On September 16, the Disciplinary Chamber will hear an appeal against a verdict of the Court of Appeals in Warsaw. According to available information, the case concerns a judge who was reprimanded.
Disciplinary Chamber’s spokesperson: the decision belongs to the adjudicating panels
"It was the chairman of the adjudicating panel who’d set the date of the hearings" - the chamber’s spokesman, Piotr Falkowski, has told us.
In both cases, the adjudicating panels will be chaired by Prof. Jan Majchrowski- a lawyer associated with the University of Warsaw and a former advisor to former Speaker of the Parliament Marek Kuchciński (PiS). He was appointed to the Disciplinary Chamber at the request of the politicized National Council of the Judiciary. Mr Majchrowski was one of the judges who recently claimed that the CJEU rulings have "drastically limited the sovereignty of the Polish State". Mr Majchrowski will be joined by the former prosecutor Paweł Zubert. Other members of the adjudicating panels include Supreme Court jurors.
We’ve asked Mr Falkowski whether the Disciplinary Chamber plans on hearing the disciplinary cases despite the interim measure. In his answer, the spokesman cited the order of the president of the Disciplinary Chamber issued after the CJEU decision.
"It is recommended to suspend, postpone, or use any other form of suspending the proceedings"- Tomasz Przesławski wrote in May of last year. The recommendation concerned cases in which the panels had already been appointed. The files of new cases were to be kept in the president's secretary's office and not handed to the judges.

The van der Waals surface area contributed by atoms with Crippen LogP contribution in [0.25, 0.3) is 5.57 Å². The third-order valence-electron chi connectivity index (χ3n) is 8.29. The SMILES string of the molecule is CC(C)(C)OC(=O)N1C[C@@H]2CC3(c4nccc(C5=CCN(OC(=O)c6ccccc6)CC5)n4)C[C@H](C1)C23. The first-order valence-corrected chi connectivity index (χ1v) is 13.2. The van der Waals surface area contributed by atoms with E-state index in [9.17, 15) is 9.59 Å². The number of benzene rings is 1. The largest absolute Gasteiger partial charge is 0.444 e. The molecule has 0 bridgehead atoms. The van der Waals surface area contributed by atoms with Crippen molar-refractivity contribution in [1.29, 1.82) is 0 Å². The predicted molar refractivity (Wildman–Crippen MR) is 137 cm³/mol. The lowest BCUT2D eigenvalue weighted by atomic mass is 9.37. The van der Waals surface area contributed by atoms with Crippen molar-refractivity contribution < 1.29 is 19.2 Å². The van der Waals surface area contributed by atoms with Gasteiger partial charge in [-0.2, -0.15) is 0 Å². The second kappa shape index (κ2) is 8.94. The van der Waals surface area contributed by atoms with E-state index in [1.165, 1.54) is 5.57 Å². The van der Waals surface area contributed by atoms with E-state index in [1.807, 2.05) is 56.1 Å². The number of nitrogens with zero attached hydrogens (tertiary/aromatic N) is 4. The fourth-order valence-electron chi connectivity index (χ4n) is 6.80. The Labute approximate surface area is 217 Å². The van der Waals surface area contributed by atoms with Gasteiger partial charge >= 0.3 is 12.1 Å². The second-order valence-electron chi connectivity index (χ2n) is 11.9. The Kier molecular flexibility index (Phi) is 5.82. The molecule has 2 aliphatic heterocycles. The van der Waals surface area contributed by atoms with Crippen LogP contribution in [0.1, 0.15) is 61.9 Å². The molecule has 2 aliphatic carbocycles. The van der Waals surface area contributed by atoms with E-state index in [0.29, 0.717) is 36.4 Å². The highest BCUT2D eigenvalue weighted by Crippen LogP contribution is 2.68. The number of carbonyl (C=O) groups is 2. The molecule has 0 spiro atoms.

"The president of the Disciplinary Chamber recommended that the proceedings be suspended. However, the final decision in this regard belongs to the adjudicating panel" – Mr Falkowski replied. "The obligation to comply with the order of the CJEU is addressed to the panel, which has full autonomy in deciding the course of the proceedings within the limits of the law"- he added.
One step closer to a de-jure Polexit
The appearance of disciplinary cases on the Supreme Court's agenda coincides with a hearing scheduled for next week in the Constitutional Tribunal (controlled by the ruling Law and Justice party).
The Constitutional Tribunal’s adjudicating panel, chaired by the former PiS MP Krystyna Pawłowicz, will answer whether Poland has to comply with the interim measures issued by the CJEU in matters concerning the judiciary.
This question was issued by the Disciplinary Chamber.
The ruling may provide the Disciplinary Chamber and the ruling camp with a pretext to ignore the CJEU's decision. By returning to hearing judicial disciplinary cases, adjudicating panels of the Disciplinary Chamber suggest that they are prepared to override the interim measures.
- The Disciplinary Chamber, which is not a court, is blatantly disregarding the CJEU order. The legal order of the EU is being challenged- says Michał Wawrykiewicz, a lawyer from the Free Courts initiative.
Law professor Wojciech Sadurski has called the chamber’s decision to ignore the CJEU’s interim measure a "test for the EU". "Legal Polexit is getting closer and closer"- he claims. On Twitter, he turned to the Vice President of the European Commission Vera Jourova: "They are testing you"- he Tweeted.
In the case of non-compliance, the Commission can ask the CJEU to impose severe financial penalties on Poland. Referring to Commissioner Jourová as well, the professor of European law at Middlesex University in London Laurent Pech Tweeted: "What will it take for the EU Commission to do its job in the face of sustained & open violations of CJEU orders and judgments?".